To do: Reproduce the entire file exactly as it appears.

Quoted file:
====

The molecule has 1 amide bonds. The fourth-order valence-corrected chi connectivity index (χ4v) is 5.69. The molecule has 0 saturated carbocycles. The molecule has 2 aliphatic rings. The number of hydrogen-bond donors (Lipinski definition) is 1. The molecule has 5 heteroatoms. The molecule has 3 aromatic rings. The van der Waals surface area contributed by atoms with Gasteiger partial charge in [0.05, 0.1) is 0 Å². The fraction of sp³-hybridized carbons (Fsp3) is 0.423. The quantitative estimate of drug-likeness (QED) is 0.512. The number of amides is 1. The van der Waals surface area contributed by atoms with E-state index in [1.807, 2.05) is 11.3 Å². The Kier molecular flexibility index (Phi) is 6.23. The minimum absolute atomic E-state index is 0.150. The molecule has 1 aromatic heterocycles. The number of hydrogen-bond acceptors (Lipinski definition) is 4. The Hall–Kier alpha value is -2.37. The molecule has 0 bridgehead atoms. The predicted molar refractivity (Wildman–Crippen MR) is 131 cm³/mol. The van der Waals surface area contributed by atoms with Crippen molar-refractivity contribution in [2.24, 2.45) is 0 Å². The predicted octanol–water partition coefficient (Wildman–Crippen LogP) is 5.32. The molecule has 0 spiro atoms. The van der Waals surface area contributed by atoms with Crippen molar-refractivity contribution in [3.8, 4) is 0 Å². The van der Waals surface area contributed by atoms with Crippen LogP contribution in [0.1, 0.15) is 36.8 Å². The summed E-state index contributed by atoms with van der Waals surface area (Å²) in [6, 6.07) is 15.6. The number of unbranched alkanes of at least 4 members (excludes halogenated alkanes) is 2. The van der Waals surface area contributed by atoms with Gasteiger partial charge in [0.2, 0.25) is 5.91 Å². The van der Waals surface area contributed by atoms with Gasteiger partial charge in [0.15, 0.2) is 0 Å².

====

The molecule has 1 amide bonds. The fourth-order valence-corrected chi connectivity index (χ4v) is 5.69. The molecule has 0 saturated carbocycles. The molecule has 2 aliphatic rings. The number of hydrogen-bond donors (Lipinski definition) is 1. The molecule has 5 heteroatoms. The molecule has 3 aromatic rings. The van der Waals surface area contributed by atoms with Gasteiger partial charge in [0.05, 0.1) is 0 Å². The fraction of sp³-hybridized carbons (Fsp3) is 0.423. The quantitative estimate of drug-likeness (QED) is 0.512. The number of amides is 1. The van der Waals surface area contributed by atoms with E-state index in [1.807, 2.05) is 11.3 Å². The Kier molecular flexibility index (Phi) is 6.23. The minimum absolute atomic E-state index is 0.150. The molecule has 1 aromatic heterocycles. The number of hydrogen-bond acceptors (Lipinski definition) is 4. The Hall–Kier alpha value is -2.37. The molecule has 0 bridgehead atoms. The predicted molar refractivity (Wildman–Crippen MR) is 131 cm³/mol. The van der Waals surface area contributed by atoms with Crippen molar-refractivity contribution in [2.24, 2.45) is 0 Å². The predicted octanol–water partition coefficient (Wildman–Crippen LogP) is 5.32. The molecule has 0 spiro atoms. The van der Waals surface area contributed by atoms with Crippen molar-refractivity contribution in [3.8, 4) is 0 Å². The van der Waals surface area contributed by atoms with Crippen LogP contribution in [0.1, 0.15) is 36.8 Å². The summed E-state index contributed by atoms with van der Waals surface area (Å²) in [6, 6.07) is 15.6. The number of unbranched alkanes of at least 4 members (excludes halogenated alkanes) is 2. The van der Waals surface area contributed by atoms with Gasteiger partial charge in [0.2, 0.25) is 5.91 Å². The van der Waals surface area contributed by atoms with Gasteiger partial charge in [0.15, 0.2) is 0 Å².